Military Judge Rules That Terrorism Sentence at Guantánamo Can Be Reduced Because of CIA Torture

Guantánamo prisoner Majid Khan, in a photo taken at the prison in 2018, and the military commissions judge, Army Col. Douglas K. Watkins, who has ruled that his sentence, based on a plea deal agreed in 2012, can be reduced because he was tortured in “black sites” by the CIA.

Please support my work as a reader-funded journalist! I’m currently trying to raise $2500 (£2000) to support my writing and campaigning on Guantánamo and related issues over the next three months of the Trump administration. If you can help, please click on the button below to donate via PayPal.




 

I wrote the following article for the “Close Guantánamo” website, which I established in January 2012, on the 10th anniversary of the opening of Guantánamo, with the US attorney Tom Wilner. Please join us — just an email address is required to be counted amongst those opposed to the ongoing existence of Guantánamo, and to receive updates of our activities by email.

It’s been nearly two years since I last reported on the military commission trial system at Guantánamo, which is less an oversight than a tacit acknowledgement that the entire system is broken, a facsimile of justice in which the defense teams for those put forward for trials are committed to exposing the torture to which their clients were subjected in secret CIA “black sites,” while the prosecutors are just as committed to keeping that information hidden.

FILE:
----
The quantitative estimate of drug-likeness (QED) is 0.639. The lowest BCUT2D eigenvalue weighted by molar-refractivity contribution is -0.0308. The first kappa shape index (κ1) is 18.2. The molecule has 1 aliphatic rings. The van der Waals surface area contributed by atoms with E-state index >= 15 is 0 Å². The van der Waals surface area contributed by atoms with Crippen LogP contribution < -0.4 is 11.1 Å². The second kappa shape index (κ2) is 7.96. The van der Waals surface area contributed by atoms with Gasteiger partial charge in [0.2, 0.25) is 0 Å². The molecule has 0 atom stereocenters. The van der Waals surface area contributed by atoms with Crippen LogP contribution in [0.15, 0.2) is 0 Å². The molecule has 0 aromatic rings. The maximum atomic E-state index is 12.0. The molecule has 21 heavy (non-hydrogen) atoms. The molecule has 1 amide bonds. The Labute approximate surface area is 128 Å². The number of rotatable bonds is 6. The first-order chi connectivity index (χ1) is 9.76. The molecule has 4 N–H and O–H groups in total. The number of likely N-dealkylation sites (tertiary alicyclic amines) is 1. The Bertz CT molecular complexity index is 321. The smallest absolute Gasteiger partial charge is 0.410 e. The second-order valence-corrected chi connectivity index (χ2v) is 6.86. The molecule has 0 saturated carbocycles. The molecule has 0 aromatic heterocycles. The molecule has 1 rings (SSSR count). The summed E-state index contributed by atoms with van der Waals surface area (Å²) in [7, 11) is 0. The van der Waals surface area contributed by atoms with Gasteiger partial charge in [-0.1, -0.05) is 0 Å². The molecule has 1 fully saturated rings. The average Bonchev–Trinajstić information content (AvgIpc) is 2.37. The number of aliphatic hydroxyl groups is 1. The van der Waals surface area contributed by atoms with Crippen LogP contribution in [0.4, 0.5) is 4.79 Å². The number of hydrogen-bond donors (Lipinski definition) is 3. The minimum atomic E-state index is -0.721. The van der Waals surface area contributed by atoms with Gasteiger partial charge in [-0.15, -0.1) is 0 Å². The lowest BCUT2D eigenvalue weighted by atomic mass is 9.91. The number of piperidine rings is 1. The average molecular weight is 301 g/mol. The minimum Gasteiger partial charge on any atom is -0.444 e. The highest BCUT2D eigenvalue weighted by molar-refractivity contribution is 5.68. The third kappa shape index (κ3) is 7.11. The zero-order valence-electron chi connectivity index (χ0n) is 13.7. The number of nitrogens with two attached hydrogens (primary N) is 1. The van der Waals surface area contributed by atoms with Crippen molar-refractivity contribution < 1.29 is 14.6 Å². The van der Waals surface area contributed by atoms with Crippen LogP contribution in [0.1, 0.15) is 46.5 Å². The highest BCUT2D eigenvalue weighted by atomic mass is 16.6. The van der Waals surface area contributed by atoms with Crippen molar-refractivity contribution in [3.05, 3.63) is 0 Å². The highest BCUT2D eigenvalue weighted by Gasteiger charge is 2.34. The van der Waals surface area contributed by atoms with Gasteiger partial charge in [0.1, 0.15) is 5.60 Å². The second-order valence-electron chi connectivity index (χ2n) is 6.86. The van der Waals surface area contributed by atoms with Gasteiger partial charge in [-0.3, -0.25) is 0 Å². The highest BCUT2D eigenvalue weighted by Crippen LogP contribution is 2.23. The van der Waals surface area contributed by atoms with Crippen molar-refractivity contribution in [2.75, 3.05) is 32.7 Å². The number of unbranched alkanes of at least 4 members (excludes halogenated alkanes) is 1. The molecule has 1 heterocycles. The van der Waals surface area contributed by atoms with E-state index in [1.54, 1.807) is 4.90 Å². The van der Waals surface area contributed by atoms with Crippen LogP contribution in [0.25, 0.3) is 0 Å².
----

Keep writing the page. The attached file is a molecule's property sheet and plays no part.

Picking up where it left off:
I’m pleased to be discussing the commissions again, however, because, in a recent ruling in the case of “high-value detainee” Majid Khan, a judge ruled that, as Carol Rosenberg described it for the New York Times, “war court judges have the power to reduce the prison sentence of a Qaeda operative at Guantánamo Bay, Cuba, as a remedy for torture by the CIA.”

When I last visited the commissions, the chief judge, Army Col. James L. Pohl, who had also been the judge on the case of the five men accused of involvement in the 9/11 attacks since the men were arraigned in May 2012, had just caused a stir by ruling that confessions obtained by so-called “clean teams” of FBI agents, after the men were moved to Guantánamo from the CIA “black sites” where their initial confessions were obtained through the use of torture, would not be admitted as evidence. In a second blow, he announced his resignation.

Read the rest of this entry »

Back to home page

Andy Worthington

Investigative journalist, author, campaigner, commentator and public speaker. Recognized as an authority on Guantánamo and the “war on terror.” Co-founder, Close Guantánamo and We Stand With Shaker. Also, photo-journalist (The State of London), and singer and songwriter (The Four Fathers).
Email Andy Worthington

CD: Love and War

The Four Fathers on Bandcamp

The Guantánamo Files book cover

The Guantánamo Files

The Battle of the Beanfield book cover

The Battle of the Beanfield

Stonehenge: Celebration & Subversion book cover

Stonehenge: Celebration & Subversion

Outside The Law DVD cover

Outside the Law: Stories from Guantánamo

RSS

Posts & Comments

World Wide Web Consortium

XHTML & CSS

WordPress

Powered by WordPress

Designed by Josh King-Farlow

Please support Andy Worthington, independent journalist:

Archives

In Touch

Follow me on Facebook

Become a fan on Facebook

Subscribe to me on YouTubeSubscribe to me on YouTube

The State of London

The State of London. 16 photos of London

Andy's Flickr photos

Campaigns

Categories

Tag Cloud

Afghans in Guantanamo Al-Qaeda Andy Worthington British prisoners Center for Constitutional Rights CIA torture prisons Close Guantanamo Donald Trump Four Fathers Guantanamo Housing crisis Hunger strikes London Military Commission NHS NHS privatisation Periodic Review Boards Photos President Obama Reprieve Shaker Aamer The Four Fathers Torture UK austerity UK protest US courts Video We Stand With Shaker WikiLeaks Yemenis in Guantanamo